A terrorist attack on the Russian plane which was brought down over the Egyptian desert cannot be ruled out, the Kremlin’s spokesman added.
Meanwhile Alexander Smirnov, the deputy general director of Metrojet, said that a technical fault with the plane could not have caused it to break up in the air, adding that it “could only have been a mechanical impact on the plane”.
Asked about the possibility of a terrorist attack Dmitry Peskov, Kremlin spokesman, said that no theories about the cause of the crash could be ruled out at this stage.
While experts have said that the plane was travelling too high to be hit by a missile launched from the ground they have not ruled out the possibility of an explosive planted on board the plane.
Michel Polacco, an aviation expert, has echoed comments by an anonymous Egyptian official in the civil aviation ministry quoted in The Telegraph that a bomb could have brought down the plane.
“A break-up of the plane mid-flight that results in the type of debris we have seen can only come from a serious blow to the plane’s structure,” Mr Polacco told France Info radio.
He added: “”It can be due to technical causes, but that is very unlikely and has rarely occurred. That leads us to the terrorist line of inquiry, of a bomb that can have such effects”.
Mr Smirnov told a press conference in Moscow that the only “reasonable explanation” for the crash was “external activity”.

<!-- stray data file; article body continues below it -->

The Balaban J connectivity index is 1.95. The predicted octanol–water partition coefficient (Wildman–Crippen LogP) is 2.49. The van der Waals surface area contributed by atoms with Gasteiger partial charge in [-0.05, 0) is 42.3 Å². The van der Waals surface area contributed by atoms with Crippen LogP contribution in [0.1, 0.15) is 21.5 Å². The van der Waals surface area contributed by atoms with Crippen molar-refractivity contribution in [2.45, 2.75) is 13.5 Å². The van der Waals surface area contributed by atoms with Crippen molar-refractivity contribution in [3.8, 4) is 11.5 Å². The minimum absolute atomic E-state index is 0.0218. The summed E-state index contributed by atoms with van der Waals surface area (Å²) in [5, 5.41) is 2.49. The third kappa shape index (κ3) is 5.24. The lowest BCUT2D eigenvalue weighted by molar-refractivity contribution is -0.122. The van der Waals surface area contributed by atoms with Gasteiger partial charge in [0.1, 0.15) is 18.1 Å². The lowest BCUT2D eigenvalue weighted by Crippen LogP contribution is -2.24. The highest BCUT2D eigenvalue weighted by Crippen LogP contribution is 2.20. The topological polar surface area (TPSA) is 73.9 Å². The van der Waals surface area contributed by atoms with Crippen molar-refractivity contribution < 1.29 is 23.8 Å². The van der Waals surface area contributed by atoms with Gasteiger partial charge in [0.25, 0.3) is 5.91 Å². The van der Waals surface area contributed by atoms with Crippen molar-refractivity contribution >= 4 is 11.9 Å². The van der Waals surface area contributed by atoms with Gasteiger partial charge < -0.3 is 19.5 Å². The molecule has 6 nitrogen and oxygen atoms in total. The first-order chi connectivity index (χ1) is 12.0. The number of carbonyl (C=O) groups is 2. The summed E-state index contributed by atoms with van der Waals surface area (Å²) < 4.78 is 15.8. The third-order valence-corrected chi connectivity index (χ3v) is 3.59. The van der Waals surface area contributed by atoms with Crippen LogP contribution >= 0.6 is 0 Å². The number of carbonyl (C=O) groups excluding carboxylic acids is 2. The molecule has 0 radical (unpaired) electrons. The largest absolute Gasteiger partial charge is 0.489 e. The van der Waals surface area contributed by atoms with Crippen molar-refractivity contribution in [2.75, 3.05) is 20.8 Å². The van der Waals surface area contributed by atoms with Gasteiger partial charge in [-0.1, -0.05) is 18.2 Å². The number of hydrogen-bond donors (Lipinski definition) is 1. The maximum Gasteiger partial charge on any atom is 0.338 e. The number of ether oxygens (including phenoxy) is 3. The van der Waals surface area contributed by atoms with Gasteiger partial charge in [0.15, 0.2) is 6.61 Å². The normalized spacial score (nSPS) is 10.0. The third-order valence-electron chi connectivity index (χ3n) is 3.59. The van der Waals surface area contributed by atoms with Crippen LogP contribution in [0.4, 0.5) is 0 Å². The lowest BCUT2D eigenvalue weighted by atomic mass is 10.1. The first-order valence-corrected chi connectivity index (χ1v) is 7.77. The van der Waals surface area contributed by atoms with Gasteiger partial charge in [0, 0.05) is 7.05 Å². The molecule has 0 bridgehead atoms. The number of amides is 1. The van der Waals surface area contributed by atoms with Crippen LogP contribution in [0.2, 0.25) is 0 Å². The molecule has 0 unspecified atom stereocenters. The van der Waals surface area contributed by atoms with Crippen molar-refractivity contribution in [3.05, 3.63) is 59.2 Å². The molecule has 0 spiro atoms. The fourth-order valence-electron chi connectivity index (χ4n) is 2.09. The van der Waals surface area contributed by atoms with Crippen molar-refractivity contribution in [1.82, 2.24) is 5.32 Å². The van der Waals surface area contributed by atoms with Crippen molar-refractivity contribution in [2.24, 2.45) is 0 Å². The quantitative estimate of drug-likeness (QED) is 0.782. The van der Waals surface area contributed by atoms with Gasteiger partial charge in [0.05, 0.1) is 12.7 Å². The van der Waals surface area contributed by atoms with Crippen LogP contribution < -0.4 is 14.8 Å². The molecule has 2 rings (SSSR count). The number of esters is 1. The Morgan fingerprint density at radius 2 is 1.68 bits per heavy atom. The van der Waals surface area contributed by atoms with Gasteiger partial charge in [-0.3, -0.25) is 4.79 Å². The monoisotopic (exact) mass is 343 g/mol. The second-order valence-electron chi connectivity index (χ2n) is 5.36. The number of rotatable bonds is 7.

The plane crash happened shortly after the Airbus 321 took off from the Egyptian resort of Sharm el-Sheikh. All 224 people on board were Russian.
Early this morning a plane landed in St Petersburg carrying the remains of 140 of the victims. Identification will begin today.
A second plane carrying victims is due to leave Egypt on Monday evening, Russian officials have said. The Egyptian government said that by midday yesterday, 163 bodies had been recovered.
Metrojet said that both engines of the plane had been inspected in Moscow on October 26 and that crew had reported no problems with the aircraft in the previous
Mr Smirnov said that a previous tail strike on the aircraft had been repaired full and had no impact on the safety of the aircraft.
The Russian Prime Minister Dmitry Medvedev said that it was important to find out reasons for the plane crash in detail.
According to regulators in Ireland where the place was registered, the plane received a certificate of airworthiness earlier this year.
The Irish Aviation Authority said the plane was registered in Ireland to Willmington Trust SP Services (Dublin) Ltd and was leased to Russian airline Kogalymavia. Under international rules, Russia was responsible for all checks on the plane.
Hundreds of mourners have gathered in St Petersburg, leaving thousands of flowers, balloons and paper planes at a growing memorial at the city’s airport. Others attended church services and lit candles in reembrace of the dead.